16th Century

Here is the tumultuous 16th Century. The Protestant Reformation came into its own, and affected most people in England and Europe. The deep divisions between Protestants and Catholics crystalized during this Century. For most of the Century, the committment to provide a Bible in the English language fueled continuing antimosity between English Reformers and the Catholic Church in Rome. During this Century, this fight resulted in the deaths of hundreds of people. 'Religious Tolerance' was not in the vocabulary of our 16th Century ancesters.

1509:

John Calvin is born in Noyon in France.  He became one of the most influential people of the Reformation. His book "Institutes of the Christian Religion", which was an exposition of Reformation doctrine, became the showpiece of early Protestant Theology. It's still studied today.   [Read more ...]



1517:

Martin Luther nails his 95 Theses  to the door of the church in Wittenburg.  In them Luther argues that the sale of indulgences is a gross violation of the original intention of confession and penance, and that Christians were being falsely told that they could receive forgiveness of sins through the purchase of indulgences. This is generally considered the first public act of the Protestant Reformation.   [Read It]



1521:

Martin Luther is excommunicated by the Catholic Church.  This came as no suprise. The Reformation had started big time.



1526:

Release of the first printed English New Testament by William Tyndale.  It was printed in Germany because it was against the law to publish an English Bible in England! This also made it necessary to use some unique methods to get the Bible distributed — it was smuggled into England in barrels of flour and bales of cloth — it was sewn into coats and hidden in hats. Every copy of Tyndale's Bible that got to England was immediately snatched-up by eager readers. Years later, Tyndale would be burned at the stake for publishing this Bible.   [Read more ...]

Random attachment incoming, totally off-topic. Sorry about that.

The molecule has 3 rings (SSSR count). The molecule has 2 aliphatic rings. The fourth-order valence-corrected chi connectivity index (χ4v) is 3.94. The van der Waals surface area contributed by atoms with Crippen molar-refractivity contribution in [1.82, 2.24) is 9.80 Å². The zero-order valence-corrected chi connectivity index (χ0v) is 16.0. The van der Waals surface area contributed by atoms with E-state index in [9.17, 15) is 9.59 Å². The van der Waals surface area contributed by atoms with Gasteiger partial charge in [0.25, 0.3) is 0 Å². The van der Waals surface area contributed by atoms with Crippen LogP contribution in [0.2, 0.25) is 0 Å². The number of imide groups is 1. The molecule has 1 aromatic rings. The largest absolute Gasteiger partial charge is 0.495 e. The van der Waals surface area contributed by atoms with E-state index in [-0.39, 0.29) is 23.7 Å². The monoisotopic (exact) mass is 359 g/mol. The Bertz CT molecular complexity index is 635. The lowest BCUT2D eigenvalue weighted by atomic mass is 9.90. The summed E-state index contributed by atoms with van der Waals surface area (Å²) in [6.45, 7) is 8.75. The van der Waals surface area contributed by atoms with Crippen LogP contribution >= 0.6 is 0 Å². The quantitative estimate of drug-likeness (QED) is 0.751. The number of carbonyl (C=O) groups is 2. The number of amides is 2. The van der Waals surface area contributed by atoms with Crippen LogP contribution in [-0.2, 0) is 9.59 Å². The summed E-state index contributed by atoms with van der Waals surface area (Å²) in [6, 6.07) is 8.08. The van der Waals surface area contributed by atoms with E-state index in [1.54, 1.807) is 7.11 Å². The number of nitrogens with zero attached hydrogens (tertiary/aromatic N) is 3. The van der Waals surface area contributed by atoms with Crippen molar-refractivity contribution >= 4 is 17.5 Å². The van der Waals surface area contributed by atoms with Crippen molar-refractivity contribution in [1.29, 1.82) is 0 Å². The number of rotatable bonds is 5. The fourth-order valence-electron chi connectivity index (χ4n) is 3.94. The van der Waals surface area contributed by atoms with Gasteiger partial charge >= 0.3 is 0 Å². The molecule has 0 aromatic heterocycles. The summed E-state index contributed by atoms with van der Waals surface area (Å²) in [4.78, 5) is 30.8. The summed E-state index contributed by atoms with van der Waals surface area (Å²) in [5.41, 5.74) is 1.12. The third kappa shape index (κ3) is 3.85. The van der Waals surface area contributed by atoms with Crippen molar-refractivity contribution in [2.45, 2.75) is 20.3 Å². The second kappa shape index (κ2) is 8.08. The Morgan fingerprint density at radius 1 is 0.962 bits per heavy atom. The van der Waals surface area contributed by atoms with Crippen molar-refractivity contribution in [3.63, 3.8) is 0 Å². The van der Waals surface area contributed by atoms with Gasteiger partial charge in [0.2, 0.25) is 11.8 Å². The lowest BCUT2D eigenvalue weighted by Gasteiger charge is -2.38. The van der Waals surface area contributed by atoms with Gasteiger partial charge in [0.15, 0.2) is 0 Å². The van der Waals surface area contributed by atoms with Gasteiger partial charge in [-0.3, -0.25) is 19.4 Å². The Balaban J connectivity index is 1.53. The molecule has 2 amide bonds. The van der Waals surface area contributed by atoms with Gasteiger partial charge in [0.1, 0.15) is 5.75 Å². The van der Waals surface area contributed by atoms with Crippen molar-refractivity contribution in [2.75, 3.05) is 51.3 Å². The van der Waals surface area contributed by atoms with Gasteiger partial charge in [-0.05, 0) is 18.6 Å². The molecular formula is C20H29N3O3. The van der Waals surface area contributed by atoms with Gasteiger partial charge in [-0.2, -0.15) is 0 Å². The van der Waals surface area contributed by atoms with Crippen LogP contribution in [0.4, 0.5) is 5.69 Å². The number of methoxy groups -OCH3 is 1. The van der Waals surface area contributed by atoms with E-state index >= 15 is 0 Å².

1535:

First printing of the Coverdale Bible.  Miles Coverdale was a quiet and meek man. Although quite knowledgeable, he was not a scholar in ancient Biblical languages. Certainly not the kind of person you'd expect to undertake the publishing of a new Bible — but that's exactly what he did. He combined Tyndale's translations with his own translation for the rest of the Bible. It was immediately very popular. This was the first time a complete Bible, containing both Old and New Testaments, had been printed in the English language.   [Read more ...]